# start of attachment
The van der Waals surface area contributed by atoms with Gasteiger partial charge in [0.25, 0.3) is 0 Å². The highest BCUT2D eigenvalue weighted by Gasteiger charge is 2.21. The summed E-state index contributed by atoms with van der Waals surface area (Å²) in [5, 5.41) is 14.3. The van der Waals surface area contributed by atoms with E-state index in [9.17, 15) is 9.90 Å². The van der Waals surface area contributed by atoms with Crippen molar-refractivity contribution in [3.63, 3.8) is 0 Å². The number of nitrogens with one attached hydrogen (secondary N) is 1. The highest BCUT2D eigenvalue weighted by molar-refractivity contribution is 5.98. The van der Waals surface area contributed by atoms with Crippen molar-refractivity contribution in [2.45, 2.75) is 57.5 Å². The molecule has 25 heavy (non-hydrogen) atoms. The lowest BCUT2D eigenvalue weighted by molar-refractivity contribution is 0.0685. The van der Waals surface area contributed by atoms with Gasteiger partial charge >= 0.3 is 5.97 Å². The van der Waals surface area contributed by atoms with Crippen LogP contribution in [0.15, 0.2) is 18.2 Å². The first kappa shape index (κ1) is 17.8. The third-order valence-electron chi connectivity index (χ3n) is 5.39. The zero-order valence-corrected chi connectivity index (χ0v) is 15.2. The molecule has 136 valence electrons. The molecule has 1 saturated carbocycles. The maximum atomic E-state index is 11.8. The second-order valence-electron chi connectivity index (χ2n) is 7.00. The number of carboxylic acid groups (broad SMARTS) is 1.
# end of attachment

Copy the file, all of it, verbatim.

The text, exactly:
The van der Waals surface area contributed by atoms with Gasteiger partial charge in [0.25, 0.3) is 0 Å². The highest BCUT2D eigenvalue weighted by Gasteiger charge is 2.21. The summed E-state index contributed by atoms with van der Waals surface area (Å²) in [5, 5.41) is 14.3. The van der Waals surface area contributed by atoms with E-state index in [9.17, 15) is 9.90 Å². The van der Waals surface area contributed by atoms with Crippen molar-refractivity contribution in [3.63, 3.8) is 0 Å². The number of nitrogens with one attached hydrogen (secondary N) is 1. The highest BCUT2D eigenvalue weighted by molar-refractivity contribution is 5.98. The van der Waals surface area contributed by atoms with Crippen molar-refractivity contribution in [2.45, 2.75) is 57.5 Å². The molecule has 25 heavy (non-hydrogen) atoms. The lowest BCUT2D eigenvalue weighted by molar-refractivity contribution is 0.0685. The van der Waals surface area contributed by atoms with Gasteiger partial charge >= 0.3 is 5.97 Å². The van der Waals surface area contributed by atoms with Crippen LogP contribution in [0.15, 0.2) is 18.2 Å². The first kappa shape index (κ1) is 17.8. The third-order valence-electron chi connectivity index (χ3n) is 5.39. The zero-order valence-corrected chi connectivity index (χ0v) is 15.2. The molecule has 136 valence electrons. The molecule has 1 saturated carbocycles. The maximum atomic E-state index is 11.8. The second-order valence-electron chi connectivity index (χ2n) is 7.00. The number of carboxylic acid groups (broad SMARTS) is 1.